In an alternative embodiment of the invention, the marker image may contain information such as digital code (such as 03 s and 1's ordered in such a way as to effect a message) or text image, see for example FIG. 6, where the pair of text images include a copyright notice. The identical digital code or text images are convolved with the carrier signal 22 as described above and then added to the image 10.

Referring to FIG. 3, the angular orientation and/or scale of the combined image 18 is changed, for example in an optical or digital printing or copy process to produce a modified combined image 24.

Referring to FIGS. 4 and 5, to determine if and how much the modified combined image 24 has been rotated and scaled, the modified combined image 24 is autocorrelated 26. The autocorrelation will result in two autocorrelation peaks 28 and 30 corresponding to the centers of the features in the marker image 11. The two autocorrelation peaks may, optionally, be further emphasized by convolving 32 the autocorrelated image with a convolution kernel that emphasizes isolated peaks and suppresses smooth regions. An example of a useful convolution kernel is contained in Table 1.

              TABLE 1______________________________________0.0625         -0.125   0.0625-0.125         0.250    -0.1250.0625         -0.125   0.0625______________________________________

The autocorrelation peak positions 28 and 30 of the modified image may be measured 34 to obtain the modified distance "d'" and the modified angle "α'" measured with respect to the vertical. If it is of interest to measure rotations greater than 180 degrees, the amplitude of the autocorrelation peaks should be measured.

The modified distance "d'" and the modified angle "α'" may be used to calculate 36 the magnification and rotation that the image has undergone by use of the following formulas:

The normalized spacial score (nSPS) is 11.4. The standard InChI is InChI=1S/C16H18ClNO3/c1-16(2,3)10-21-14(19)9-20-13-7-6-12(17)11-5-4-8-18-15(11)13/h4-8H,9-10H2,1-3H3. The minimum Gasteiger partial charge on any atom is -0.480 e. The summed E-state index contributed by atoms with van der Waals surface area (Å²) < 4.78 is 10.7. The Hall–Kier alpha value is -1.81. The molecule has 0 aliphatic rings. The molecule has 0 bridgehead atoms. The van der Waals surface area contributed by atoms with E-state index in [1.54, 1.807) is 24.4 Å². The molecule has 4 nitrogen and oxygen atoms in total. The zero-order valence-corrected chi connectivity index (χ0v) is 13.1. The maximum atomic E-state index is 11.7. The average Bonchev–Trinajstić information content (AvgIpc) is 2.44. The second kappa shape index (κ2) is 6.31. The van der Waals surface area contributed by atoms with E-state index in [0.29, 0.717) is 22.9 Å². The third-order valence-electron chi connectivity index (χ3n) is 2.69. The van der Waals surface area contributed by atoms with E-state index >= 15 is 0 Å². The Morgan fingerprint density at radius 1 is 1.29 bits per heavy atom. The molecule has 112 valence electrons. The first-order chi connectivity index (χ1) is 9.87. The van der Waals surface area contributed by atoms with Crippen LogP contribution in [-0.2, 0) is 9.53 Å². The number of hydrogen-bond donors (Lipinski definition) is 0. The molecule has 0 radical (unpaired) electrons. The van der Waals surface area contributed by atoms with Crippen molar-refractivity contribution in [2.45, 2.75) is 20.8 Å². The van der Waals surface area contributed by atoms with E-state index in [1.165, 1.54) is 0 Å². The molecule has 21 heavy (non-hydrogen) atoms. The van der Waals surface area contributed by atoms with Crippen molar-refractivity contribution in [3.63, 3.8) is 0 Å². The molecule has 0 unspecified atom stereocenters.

magnification M=d'/d100 percent.                    (1)

If the autocorrelation peak of the upper left hand corner is stronger than the lower right:

rotation angleΩ=α'-α degrees.            (2)

If the autocorrelation peak of the lower right hand corner is stronger than the upper left:

rotation angleΩ=α'-α+180 degrees.        (3)

Appendix A contains a computer program written in the C++ language for generating a random carrier signal, convolving the carrier signal with delta functions and for autocorrelating a modified image useful in practicing the present invention.

The present invention is preferably practiced in an image processing system including a source of digital images, such as a scanner, a computer programmed to process digital images, and an output device such as a thermal or inkjet printer. The method of the present invention may be sold as a computer program product including a computer readable storage medium bearing computer code for implementing the steps of the invention. Computer readable storage medium may include, for example; magnetic storage media such as a magnetic disc (e.g. a floppy disc) or magnetic tape; optical storage media such as optical disc or optical tape; bar code; solid state electronic storage devices such as random access memory (RAM) or read only memory (ROM); or any other physical device or medium employed to store a computer program.

The invention has been described with reference to a preferred embodiment. However, it will be appreciated that variations and modifications can be effected by a person of ordinary skill in the art without departing from the scope of the invention. ##SPC1##

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Classifications
U.S. Classification382/278, 382/284, 382/296, 382/298, 382/279
International ClassificationG06T7/00, G06K9/32
Cooperative ClassificationG06T7/0044, G06K9/3275
European ClassificationG06T7/00P1E, G06K9/32S